What is mining?
Mining is the process of minting new crypto coins. In bitcoin and many other altcoins, computers solve complex mathematical problems to mine coins. The term obviously refers to the mining of gold or other natural resources.
Who mines bitcoins?
Those people are called miners. On the other hand, the devices that actually mine bitcoin and other cryptocurrencies are also called miners.
What do miners do?
Miners maintain the system operation, confirm transactions, and keep up the consensus of the single and immutable state of the network.
How does mining work?
Mining is about calculating the hash of a block header in the blockchain. The block includes the hash of the previous block header, the hash of transactions, and a random number. When the new block is formed, the miner gets a certain amount of bitcoins as a reward. Many miners “fight” for the same reward. The transactions included in the block are usually considered confirmed once six blocks in a row have been calculated.
What about the hardware?
Cryptocurrency is mined in special data centers also known as mining farms. A typical farm is a room full of ASIC devices (Application-Specific Integrated Circuits). The room must have a certain temperature or some devices to cool down the miners.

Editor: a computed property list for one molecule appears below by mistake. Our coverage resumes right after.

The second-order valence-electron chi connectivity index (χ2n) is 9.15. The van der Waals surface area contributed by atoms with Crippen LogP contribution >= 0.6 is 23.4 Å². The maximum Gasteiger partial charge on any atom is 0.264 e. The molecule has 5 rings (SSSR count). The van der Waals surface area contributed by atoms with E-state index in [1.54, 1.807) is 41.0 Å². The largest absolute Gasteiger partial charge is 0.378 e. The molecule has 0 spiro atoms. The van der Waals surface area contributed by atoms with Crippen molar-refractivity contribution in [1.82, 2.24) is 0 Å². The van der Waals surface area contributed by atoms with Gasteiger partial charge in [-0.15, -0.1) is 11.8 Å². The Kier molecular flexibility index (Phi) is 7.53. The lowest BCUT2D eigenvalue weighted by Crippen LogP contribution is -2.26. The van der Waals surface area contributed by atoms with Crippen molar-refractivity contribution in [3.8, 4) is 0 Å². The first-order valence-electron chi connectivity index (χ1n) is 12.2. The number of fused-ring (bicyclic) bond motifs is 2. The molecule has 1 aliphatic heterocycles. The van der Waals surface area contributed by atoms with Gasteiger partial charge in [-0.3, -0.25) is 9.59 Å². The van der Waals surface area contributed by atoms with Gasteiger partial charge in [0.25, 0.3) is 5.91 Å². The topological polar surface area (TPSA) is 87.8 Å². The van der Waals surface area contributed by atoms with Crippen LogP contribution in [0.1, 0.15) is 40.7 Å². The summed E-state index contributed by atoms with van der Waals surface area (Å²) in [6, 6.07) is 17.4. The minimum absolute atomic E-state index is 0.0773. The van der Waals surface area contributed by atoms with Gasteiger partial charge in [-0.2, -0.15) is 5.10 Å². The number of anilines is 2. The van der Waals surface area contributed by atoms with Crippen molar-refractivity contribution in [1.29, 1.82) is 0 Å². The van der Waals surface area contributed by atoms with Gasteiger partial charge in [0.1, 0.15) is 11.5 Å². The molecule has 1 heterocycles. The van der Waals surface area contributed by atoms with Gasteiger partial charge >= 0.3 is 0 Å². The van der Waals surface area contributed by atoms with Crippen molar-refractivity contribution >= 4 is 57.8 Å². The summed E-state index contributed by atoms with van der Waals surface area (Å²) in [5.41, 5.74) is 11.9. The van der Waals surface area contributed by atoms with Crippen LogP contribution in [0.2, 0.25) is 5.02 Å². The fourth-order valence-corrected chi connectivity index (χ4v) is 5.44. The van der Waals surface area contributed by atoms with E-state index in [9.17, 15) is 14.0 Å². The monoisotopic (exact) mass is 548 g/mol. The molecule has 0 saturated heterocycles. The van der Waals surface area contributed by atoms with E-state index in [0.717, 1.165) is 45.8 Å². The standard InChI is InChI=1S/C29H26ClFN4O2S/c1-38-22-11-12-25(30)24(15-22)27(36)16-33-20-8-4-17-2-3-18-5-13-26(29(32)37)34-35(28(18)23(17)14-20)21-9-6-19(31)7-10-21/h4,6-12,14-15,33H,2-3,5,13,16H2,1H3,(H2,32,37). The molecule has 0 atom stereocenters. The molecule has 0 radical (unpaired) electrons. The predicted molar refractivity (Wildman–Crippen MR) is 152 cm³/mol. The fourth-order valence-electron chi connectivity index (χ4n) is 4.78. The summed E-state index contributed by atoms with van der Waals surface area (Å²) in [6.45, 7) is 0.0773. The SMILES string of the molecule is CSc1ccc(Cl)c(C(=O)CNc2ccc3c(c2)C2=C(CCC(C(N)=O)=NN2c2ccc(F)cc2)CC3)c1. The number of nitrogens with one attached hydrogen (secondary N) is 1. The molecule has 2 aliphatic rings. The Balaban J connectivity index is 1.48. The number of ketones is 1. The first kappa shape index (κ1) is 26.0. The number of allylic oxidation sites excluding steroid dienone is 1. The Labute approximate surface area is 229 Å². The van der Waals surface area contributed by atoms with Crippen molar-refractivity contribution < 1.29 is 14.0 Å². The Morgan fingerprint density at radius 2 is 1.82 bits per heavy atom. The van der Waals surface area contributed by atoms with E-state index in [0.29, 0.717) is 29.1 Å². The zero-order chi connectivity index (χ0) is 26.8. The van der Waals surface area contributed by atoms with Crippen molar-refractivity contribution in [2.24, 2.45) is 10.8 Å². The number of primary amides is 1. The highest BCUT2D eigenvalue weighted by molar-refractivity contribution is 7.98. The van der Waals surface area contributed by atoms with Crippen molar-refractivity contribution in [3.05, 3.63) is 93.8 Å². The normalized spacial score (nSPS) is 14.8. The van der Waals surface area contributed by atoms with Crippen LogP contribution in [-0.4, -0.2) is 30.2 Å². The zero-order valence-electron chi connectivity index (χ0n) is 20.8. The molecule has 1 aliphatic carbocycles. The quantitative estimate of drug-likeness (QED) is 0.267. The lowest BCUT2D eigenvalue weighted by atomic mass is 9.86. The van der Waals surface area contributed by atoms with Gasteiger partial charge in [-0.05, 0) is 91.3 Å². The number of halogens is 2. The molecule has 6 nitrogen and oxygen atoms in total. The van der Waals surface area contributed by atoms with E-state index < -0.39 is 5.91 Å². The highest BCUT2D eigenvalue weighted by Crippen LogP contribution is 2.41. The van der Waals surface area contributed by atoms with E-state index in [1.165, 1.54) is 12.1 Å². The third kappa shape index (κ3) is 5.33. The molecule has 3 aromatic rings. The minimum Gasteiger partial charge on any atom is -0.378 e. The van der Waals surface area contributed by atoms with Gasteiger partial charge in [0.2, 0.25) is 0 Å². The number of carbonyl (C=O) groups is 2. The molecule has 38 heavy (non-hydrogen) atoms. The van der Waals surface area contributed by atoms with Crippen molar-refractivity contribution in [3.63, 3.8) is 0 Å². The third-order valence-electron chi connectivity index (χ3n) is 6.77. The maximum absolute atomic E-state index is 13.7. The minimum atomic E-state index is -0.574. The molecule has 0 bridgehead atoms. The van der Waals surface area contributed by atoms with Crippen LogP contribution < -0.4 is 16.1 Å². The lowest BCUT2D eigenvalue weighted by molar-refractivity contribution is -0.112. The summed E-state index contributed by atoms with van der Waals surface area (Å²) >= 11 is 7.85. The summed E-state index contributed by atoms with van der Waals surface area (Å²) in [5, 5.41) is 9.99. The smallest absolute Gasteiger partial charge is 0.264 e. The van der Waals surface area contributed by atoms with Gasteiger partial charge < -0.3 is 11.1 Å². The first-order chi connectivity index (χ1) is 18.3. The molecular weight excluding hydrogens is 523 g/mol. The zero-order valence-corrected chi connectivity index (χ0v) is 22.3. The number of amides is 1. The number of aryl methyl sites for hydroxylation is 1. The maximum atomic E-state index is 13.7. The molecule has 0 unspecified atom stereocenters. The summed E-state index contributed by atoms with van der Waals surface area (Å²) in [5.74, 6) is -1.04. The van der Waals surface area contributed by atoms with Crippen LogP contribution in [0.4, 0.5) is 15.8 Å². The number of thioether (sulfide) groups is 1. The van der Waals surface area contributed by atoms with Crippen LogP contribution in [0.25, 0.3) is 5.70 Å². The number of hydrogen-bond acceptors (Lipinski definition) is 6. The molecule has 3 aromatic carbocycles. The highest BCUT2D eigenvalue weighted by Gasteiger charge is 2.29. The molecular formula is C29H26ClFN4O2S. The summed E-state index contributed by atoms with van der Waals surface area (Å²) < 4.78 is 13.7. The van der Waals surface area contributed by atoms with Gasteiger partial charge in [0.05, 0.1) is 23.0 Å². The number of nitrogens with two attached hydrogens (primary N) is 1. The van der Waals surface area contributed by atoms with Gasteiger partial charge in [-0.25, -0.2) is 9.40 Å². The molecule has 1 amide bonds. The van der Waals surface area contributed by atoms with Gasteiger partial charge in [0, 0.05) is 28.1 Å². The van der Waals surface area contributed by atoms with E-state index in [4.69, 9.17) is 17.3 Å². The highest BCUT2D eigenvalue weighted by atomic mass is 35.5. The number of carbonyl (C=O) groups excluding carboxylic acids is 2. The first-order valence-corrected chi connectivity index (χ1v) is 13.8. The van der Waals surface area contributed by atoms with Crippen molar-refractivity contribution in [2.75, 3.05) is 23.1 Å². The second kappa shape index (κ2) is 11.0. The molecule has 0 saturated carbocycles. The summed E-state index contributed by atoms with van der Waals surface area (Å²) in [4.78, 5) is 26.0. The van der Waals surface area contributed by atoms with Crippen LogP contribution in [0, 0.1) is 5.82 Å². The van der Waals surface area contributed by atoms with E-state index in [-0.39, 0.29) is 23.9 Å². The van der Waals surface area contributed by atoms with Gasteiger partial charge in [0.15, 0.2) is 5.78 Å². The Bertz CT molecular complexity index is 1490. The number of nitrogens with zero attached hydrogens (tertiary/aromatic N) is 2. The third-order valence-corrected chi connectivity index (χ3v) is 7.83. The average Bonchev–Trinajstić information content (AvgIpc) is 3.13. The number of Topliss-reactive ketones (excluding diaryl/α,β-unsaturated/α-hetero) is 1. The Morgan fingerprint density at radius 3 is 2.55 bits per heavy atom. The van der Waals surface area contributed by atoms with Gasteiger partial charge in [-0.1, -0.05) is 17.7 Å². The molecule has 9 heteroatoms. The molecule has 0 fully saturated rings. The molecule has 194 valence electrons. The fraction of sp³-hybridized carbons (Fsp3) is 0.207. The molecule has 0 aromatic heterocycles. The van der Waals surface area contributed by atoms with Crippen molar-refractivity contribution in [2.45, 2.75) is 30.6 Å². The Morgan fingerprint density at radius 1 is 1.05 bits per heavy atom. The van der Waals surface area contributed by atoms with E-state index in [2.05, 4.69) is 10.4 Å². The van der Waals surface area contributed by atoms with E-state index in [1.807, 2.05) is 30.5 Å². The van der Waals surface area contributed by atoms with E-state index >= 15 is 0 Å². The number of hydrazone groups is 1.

Is mining profitable?
The profitability of mining depends on the price of power supply, the performance rate of the hardware, the current mining complexity, and the price of bitcoin. The increase in the number of miners as well as the emergence of more powerful devices result in the increase of complexity. It negatively impacts profitability.
What hardware do I need to mine bitcoin?
While at the dawn of bitcoin people could mine it at home, now it requires serious computational power that personal computers do not have. Mining today requires very expensive devices and chips. Their manufacturing is a multimillion industry now.
So there’s no sense in doing it at home?
Yes, it’s hardly reasonable unless you’re wealthy enough to buy expensive equipment and then pay astronomical bills. Still, it doesn’t mean you cannot become a miner. There are mining pools, which are in fact associations of thousands of individual miners. They all share the rewards proportionally to their contributions. The network sees such a pool as an individual miner producing hundreds of gigahashes per second. In fact, it’s just a central server distributing problems among individual miners. This approach is more efficient, though the reward comes in small fractions.
How much is bitcoin mining reward?
The block reward halves every four years. In early 2013 it was 50 BTC, then it was 25. In summer 2016, it comprised 12.5 BTC. The next halving is expected to happen in 2020.If you’re a pool member, you may expect a reward proportional to your mining power. The block finding difficulty changes every 2016 blocks (or roughly on a bi-weekly basis). The increase of the network power increases the difficulty.
There are lots of services calculating the current profitability of mining for given algorithms and devices. WhatToMine is arguably one of the most popular of them.